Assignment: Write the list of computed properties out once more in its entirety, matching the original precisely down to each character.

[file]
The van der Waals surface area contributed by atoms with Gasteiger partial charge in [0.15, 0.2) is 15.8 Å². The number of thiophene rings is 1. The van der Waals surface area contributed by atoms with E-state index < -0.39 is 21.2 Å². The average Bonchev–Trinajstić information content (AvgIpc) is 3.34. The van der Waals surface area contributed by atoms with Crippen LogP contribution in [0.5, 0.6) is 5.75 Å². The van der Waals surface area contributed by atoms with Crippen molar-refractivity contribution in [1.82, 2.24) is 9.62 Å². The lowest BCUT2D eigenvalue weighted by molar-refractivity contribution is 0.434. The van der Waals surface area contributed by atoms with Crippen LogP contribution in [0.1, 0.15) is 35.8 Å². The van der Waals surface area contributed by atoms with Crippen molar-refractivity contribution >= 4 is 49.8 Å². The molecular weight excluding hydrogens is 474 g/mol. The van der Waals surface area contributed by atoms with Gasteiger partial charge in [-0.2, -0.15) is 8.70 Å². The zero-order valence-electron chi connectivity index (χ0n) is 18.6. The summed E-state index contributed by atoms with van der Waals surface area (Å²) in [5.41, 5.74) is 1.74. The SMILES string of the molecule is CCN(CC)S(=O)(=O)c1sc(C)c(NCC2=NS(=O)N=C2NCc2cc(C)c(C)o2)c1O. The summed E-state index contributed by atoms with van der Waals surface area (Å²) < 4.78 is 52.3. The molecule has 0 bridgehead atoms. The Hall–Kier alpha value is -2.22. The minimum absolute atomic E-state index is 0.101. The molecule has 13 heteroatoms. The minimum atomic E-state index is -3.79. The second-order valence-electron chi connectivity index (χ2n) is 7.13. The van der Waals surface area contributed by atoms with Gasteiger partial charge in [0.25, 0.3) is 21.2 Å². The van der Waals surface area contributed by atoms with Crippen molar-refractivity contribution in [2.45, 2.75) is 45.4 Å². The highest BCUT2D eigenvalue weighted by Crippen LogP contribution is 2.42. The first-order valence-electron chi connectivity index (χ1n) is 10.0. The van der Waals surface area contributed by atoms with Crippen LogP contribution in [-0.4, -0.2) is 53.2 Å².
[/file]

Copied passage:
The van der Waals surface area contributed by atoms with Gasteiger partial charge in [0.15, 0.2) is 15.8 Å². The number of thiophene rings is 1. The van der Waals surface area contributed by atoms with E-state index < -0.39 is 21.2 Å². The average Bonchev–Trinajstić information content (AvgIpc) is 3.34. The van der Waals surface area contributed by atoms with Crippen LogP contribution in [0.5, 0.6) is 5.75 Å². The van der Waals surface area contributed by atoms with Crippen molar-refractivity contribution in [1.82, 2.24) is 9.62 Å². The lowest BCUT2D eigenvalue weighted by molar-refractivity contribution is 0.434. The van der Waals surface area contributed by atoms with Crippen LogP contribution in [0.1, 0.15) is 35.8 Å². The van der Waals surface area contributed by atoms with Crippen molar-refractivity contribution >= 4 is 49.8 Å². The molecular weight excluding hydrogens is 474 g/mol. The van der Waals surface area contributed by atoms with Gasteiger partial charge in [-0.2, -0.15) is 8.70 Å². The zero-order valence-electron chi connectivity index (χ0n) is 18.6. The summed E-state index contributed by atoms with van der Waals surface area (Å²) in [5.41, 5.74) is 1.74. The SMILES string of the molecule is CCN(CC)S(=O)(=O)c1sc(C)c(NCC2=NS(=O)N=C2NCc2cc(C)c(C)o2)c1O. The summed E-state index contributed by atoms with van der Waals surface area (Å²) < 4.78 is 52.3. The molecule has 0 bridgehead atoms. The Hall–Kier alpha value is -2.22. The minimum absolute atomic E-state index is 0.101. The molecule has 13 heteroatoms. The minimum atomic E-state index is -3.79. The second-order valence-electron chi connectivity index (χ2n) is 7.13. The van der Waals surface area contributed by atoms with Gasteiger partial charge in [0.25, 0.3) is 21.2 Å². The van der Waals surface area contributed by atoms with Crippen molar-refractivity contribution in [2.45, 2.75) is 45.4 Å². The highest BCUT2D eigenvalue weighted by Crippen LogP contribution is 2.42. The first-order valence-electron chi connectivity index (χ1n) is 10.0. The van der Waals surface area contributed by atoms with Crippen LogP contribution in [-0.4, -0.2) is 53.2 Å².